From vitamin water to plant milks, American consumers look to drinks to stay healthy. A functional beverage is any drink with added health benefits. Consumers of these wellness beverages use them regularly – often daily – and typically consider them to be part of their wellness routine.
The functional beverage category is wide and has many underlying trends. These include:
- Health claims around increased immunity
- Products designed to increase relaxation
- Additives to promote gut health and heart health
With a variety of use cases, one thing these beverages have in common is their use of functional ingredients. These ingredients - whether naturally part of the drink or an additive - give the beverage their function. Most people have used caffeine or vitamin C, but there are more functional ingredients now than ever.
Functional Ingredients Consumers Look For
Looking at Evergi Consumer insights, we can see the ingredients American consumers currently find important in the products they purchase.
Uncovering the ingredients customers already look for allows brands to create products that will equally excite on shelves. It’s better to launch a product to a roaring crowd of users rather than crickets. In other words, it’s strategic to launch a product with active consumers rather than convince people to try something foreign.
Ingredients Most Important in the Products Consumers Purchase
- Vitamin C
- Vitamin D
- Apple Cider Vinegar
- Omega 3/Omega 6
Vitamin C and Vitamin D are on the top of the list. Both are well-researched and have a recommended daily allowance (RDA) set by the US Food and Nutrition Board. Calcium and zinc have an RDA too. These are the ingredients we learned about in health classes and from doctors. We need these nutrients daily to keep our bodies well.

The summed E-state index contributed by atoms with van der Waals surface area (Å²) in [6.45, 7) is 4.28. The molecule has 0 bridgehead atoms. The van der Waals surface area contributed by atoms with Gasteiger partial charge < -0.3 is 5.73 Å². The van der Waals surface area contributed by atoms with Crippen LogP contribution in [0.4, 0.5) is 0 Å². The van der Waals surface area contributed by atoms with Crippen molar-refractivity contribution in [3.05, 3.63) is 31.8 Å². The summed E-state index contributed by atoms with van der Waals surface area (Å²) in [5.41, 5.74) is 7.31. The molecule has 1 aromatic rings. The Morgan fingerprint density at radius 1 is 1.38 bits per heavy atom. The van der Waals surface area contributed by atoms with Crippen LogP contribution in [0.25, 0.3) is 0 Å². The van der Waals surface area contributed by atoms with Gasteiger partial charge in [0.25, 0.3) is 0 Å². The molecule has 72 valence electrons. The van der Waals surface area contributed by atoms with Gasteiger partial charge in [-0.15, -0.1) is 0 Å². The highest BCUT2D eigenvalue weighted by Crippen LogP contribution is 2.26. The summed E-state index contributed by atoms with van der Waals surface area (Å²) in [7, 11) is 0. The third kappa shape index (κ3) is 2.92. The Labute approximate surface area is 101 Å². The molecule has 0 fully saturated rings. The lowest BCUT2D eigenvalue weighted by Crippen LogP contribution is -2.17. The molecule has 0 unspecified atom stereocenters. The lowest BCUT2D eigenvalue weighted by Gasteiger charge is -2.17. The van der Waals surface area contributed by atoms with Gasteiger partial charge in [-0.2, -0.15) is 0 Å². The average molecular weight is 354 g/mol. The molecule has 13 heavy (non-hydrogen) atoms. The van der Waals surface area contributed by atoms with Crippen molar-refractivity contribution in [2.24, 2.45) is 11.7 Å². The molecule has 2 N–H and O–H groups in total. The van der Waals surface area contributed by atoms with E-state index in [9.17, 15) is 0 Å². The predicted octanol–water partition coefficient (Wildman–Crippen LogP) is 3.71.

Also on this list are “crunchier” food ingredients like ginger and turmeric. Both popular in spices and teas, they have gained popularity as dietary supplements amidst the increased interest in alternative medicine. Our Evergi Consumer data shows 43% of Americans prefer alternative medicine.
What do we mean by “crunchy?” These consumers are eco-minded, care about sustainable well-being, and look for this in the products they buy. Taking apple cider vinegar or ginger provides well-being to those seeking preventative health choices. Though there’s no RDA of ginger, these crunchier ingredients often come from historic medicinal practices, like Chinese or Indian medicine.
With traditional and alternative ingredients together on this list, we can see there are diverse ways consumers choose to stay well.
The Ingredients Consumers Talk About Online
As wellness has become more important to consumer life amid the pandemic, brands have called on more ingredients. We look to our Evergi Conversations data to see the functional ingredients with the biggest share of voice for functional beverages.
Comparing the top ingredients people look for and the ones they talk about online helps identify current trends.
CBD, collagen, and elderberry are the only three that don’t appear on the list above of ingredients consumers are looking for. Elderberry is part of the wider trend of immunity. Collagen may be finding a place in self-care routines spurred by the pandemic. Those trends also apply to CBD; with its many use cases, it has continued to grow in popularity.
Ingredients talked about online that are also sought after by consumers are a great opportunity for brand engagement. For example, say your brand’s beverage includes probiotics. With so much chatter around probiotics, there are existing conversations for you to enter.
The same goes for a turmeric tea brand. What are people online saying about turmeric and how can my brand join in on the conversation?
Key Takeaway: By knowing the ingredients consumers are already looking for and talking about when it comes to functional beverages, brands can craft messages that stick and new products customers will love.
Ingredients are just one part of the puzzle. Dig deeper into functional beverage consumers with our free report on emerging beverages.
Last Updated: 2/23/2021